Discussion Top


SVC syndrome in a young patient is uncommon even in tertiary care hospitals. Common causes of SVC syndrome in the young are lymphoma, germ cell carcinoma, and testicular carcinoma with metastasis.[3]

The intravascular type of SVC syndrome is characterized by fewer collaterals, more headaches and symptoms of the central nervous system, fewer local obstruction symptoms (e.g., dyspnea/stridor/dysphagia/pain), and no widening of the mediastinum. A steroid is not as effective in intravascular SVC syndrome as the extravascular type.[4] Although worldwide the most common cause of SVC syndrome is neoplastic, the incidence of SVC syndrome due to central venous lines or implanted cardiac electronic devices is gradually increasing.[2]

This case is clinically unique because here SVC syndrome is associated with a cardiac murmur, central cyanosis, and clubbing. Moreover, the presence of facial plethora and headache in TOF made the diagnosis of intravascular type SVC syndrome more challenging.

Patients of cyanotic congenital heart disease (e.g., TOF) are prone to infection (e.g., septic arthritis, pneumonia, and urinary tract infection) as well as to thrombophilia (e.g., cerebral sinus thrombosis and pulmonary thromboembolism).[5] Any infection raises the possibility of thrombophilia in such patients.

There is no definite recommendation for the duration of anticoagulant use in a similar clinical scenario. Although TOF is the most common congenital cyanotic heart disease, TOF presenting with SVC syndrome is extremely rare.[1],[6] Detailed clinical evaluation and focused investigations helped us in establishing the diagnosis.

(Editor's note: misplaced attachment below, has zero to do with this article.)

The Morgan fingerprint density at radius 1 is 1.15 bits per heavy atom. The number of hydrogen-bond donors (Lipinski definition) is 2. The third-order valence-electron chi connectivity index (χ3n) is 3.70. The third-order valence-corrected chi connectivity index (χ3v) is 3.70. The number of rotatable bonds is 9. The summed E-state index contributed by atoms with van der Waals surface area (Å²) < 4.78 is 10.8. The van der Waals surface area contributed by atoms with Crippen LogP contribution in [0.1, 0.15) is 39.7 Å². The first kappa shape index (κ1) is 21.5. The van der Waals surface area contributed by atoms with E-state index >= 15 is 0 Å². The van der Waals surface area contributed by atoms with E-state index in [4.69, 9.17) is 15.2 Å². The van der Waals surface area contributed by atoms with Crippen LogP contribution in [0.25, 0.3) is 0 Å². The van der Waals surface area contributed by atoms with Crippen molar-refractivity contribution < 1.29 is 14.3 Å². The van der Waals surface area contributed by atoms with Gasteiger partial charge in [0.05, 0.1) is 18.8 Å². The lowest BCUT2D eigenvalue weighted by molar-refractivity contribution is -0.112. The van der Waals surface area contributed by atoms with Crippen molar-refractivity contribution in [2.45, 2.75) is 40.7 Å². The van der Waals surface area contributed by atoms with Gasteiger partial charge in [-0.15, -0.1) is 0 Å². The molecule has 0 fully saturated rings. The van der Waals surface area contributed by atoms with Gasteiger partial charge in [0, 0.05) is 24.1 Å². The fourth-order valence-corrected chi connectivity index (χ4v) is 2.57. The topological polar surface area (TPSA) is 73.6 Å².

Conclusion Top


This case report highlights an interesting case of TOF presenting with SVC syndrome. Thorough clinical assessment and focused investigations can be highly rewarding in establishing the diagnosis of such a rare condition.

Declaration of patient consent

The authors certify that they have obtained all appropriate patient consent forms. In the form the patient(s) has/have given his/her/their consent for his/her/their images and other clinical information to be reported in the journal. The patients understand that their names and initials will not be published and due efforts will be made to conceal their identity, but anonymity cannot be guaranteed.

Financial support and sponsorship

Nil.

Conflicts of interest

There are no conflicts of interest.



 
   References Top

1.
Wise-Faberowski L, Asija R, McElhinney DB. Tetralogy of fallot: Everything you wanted to know but were afraid to ask. Paediatr Anaesth 2019;29:475-82.  Back to cited text no. 1
    
2.
Cohen R, Mena D, Carbajal-Mendoza R, Matos N, Karki N. Superior vena cava syndrome: A medical emergency? Int J Angiol 2008;17:43-6.  Back to cited text no. 2
    
3.
Wan JF, Bezjak A. Superior vena cava syndrome. Emerg Med Clin North Am 2009;27:243-55.  Back to cited text no. 3
    
4.
Ayala K, Chandrasekaran K, Karalis DG, Parris TM, Ross JJ Jr. Diagnosis of superior vena caval obstruction by transesophageal echocardiography. Chest 1992;101:874-6.  Back to cited text no. 4
    
5.
Lui GK, Saidi A, Bhatt AB, Burchill LJ, Deen JF, Earing MG, et al. Diagnosis and management of noncardiac complications in adults with congenital heart disease: A scientific statement from the American Heart Association. Circulation 2017;136:e348-92.  Back to cited text no. 5
    
6.
Simcha A, Feigel A, Yatziv I, Rein AJ. Congenital heart disease causing superior vena cava syndrome. Harefuah 1988;115:66-7.  Back to cited text no. 6
    


    Figures

  [Figure 1], [Figure 2], [Figure 3], [Figure 4], [Figure 5]